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October/November 2000
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Looking for the General by Warren Miller (1964)

There are books, usually paperback originals, you used to find everywhere. Every used bookstore in the US had two copies, and I'm just not talking about bestsellers, either. How many copies of The Mucous-Free Diet have you had to move to find something good, or Sidelong Glances of a Pigeon-Kicker?

You once could find copies of this one everywhere. You can't anymore, and it's a shame.

In the novel, a retired general disappears. His aide sets out to find him. He goes through the general's recent papeers and letters, and finds he's been corresponding with just about every nut-cult and proto-New Age crank you could have in those just-post Kennedy Assassination days. Health cranks, cancer quacks, space-brothers; there's a guy who wants to build a tower to the Moon with the help of the Indiana National Guard. The aide realizes Something's Up, and the general's on his way there.

The book is somewhere between fabulation, satire, and flat-out warning (the best analogy I can think of is a collaboration between Gabriel García Márquez and the Coen brothers . . .). It was written in the time of Au + H20 = 1964 and Dr. Strangelove. The hunt for the general becomes a search for what's happening to the U.S. (is something really changing? Or is the truth just finally coming out?). You read it and you begin to think Raymond Chandler was wrong when he said there's nothing the matter with America a 300-foot rise in sea-level wouldn't fix. There is a near-Apocalypse ending.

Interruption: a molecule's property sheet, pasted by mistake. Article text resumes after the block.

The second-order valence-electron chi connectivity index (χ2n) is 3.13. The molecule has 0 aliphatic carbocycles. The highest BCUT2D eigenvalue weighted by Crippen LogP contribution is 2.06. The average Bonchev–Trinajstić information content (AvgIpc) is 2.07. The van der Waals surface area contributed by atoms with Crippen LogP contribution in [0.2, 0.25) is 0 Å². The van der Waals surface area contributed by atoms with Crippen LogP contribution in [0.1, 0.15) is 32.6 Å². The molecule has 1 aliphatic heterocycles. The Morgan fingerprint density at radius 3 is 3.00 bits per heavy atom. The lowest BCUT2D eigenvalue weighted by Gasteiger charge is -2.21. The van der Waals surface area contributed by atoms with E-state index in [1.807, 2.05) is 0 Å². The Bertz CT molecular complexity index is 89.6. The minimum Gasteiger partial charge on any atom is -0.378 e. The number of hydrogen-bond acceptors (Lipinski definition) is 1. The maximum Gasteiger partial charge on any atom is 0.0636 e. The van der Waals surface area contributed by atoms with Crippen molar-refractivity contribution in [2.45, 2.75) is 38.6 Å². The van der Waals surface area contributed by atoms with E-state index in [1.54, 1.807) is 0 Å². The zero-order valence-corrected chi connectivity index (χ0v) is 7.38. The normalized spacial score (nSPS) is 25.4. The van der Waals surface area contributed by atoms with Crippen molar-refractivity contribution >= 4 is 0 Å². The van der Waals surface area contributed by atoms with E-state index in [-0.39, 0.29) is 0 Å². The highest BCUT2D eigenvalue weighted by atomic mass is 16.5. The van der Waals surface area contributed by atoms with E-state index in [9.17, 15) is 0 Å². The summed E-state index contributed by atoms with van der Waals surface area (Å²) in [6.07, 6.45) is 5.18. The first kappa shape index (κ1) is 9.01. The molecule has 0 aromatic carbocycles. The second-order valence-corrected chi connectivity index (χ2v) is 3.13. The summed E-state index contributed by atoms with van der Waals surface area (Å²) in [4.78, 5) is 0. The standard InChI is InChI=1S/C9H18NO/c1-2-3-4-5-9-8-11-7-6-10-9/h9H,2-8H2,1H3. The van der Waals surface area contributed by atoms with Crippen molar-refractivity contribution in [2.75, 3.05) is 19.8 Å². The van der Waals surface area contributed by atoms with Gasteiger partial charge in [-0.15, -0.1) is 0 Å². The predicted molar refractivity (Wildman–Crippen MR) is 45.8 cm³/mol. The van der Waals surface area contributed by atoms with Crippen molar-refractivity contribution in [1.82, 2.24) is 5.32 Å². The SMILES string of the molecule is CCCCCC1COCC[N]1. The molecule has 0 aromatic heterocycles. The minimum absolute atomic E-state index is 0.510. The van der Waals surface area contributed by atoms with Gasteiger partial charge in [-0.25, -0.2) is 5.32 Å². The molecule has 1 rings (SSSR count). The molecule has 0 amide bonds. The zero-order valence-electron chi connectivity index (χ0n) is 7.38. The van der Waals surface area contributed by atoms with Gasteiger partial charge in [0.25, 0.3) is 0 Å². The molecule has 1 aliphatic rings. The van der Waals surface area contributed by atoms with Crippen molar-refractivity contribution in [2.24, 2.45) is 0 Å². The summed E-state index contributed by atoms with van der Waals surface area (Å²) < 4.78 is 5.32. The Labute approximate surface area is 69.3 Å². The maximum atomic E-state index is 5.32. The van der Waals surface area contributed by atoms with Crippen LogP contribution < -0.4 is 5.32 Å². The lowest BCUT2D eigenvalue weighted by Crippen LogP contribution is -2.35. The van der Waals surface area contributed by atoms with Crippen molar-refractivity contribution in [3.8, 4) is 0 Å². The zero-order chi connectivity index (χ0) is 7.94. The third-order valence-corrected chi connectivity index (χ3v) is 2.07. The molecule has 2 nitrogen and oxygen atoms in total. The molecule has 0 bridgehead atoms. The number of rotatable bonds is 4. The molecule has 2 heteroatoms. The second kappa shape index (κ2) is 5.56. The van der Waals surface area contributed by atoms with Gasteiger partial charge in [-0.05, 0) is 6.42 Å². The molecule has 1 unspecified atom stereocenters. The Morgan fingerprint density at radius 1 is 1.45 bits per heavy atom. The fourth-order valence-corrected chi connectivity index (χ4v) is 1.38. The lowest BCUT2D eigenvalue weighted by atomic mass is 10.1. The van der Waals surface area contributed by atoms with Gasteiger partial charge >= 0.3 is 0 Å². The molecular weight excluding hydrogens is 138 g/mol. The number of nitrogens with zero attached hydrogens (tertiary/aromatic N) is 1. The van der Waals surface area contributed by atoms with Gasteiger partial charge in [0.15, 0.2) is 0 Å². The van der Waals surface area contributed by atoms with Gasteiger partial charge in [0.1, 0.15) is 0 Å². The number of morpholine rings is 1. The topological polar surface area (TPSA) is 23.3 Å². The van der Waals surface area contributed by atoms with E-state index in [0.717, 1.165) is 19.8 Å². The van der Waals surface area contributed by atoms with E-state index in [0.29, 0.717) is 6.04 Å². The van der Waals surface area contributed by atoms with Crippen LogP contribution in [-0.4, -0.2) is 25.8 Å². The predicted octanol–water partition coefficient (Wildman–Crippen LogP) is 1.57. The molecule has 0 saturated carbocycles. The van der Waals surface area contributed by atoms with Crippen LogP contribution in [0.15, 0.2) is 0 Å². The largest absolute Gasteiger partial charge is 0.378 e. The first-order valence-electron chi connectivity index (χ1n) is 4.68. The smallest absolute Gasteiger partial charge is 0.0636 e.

Miller was best known for his straight novel The Cool World (1959) and his one political sf/thriller, The Siege of Harlem (also 1964). But in this one, he was the avatar of the zeitgeist. He died in 1966, before most of the things he wrote about in this book came to pass. He caught a whiff of the last third of the century, and it smelled a lot like chaos and burning flesh.

Remember, this was written in 1964, before the Gulf of Tonkin Resolution: There's a throwaway scene as the aide's driving out of DC on the start of his hunt for the general. He describes the neighborhoods he's passing through: post-WWI renovations, post-WWII tract housing, post-Korean War homes, post-Vietnam War suburbs . . .

Find a copy of this novel. If you can.

—Howard Waldrop

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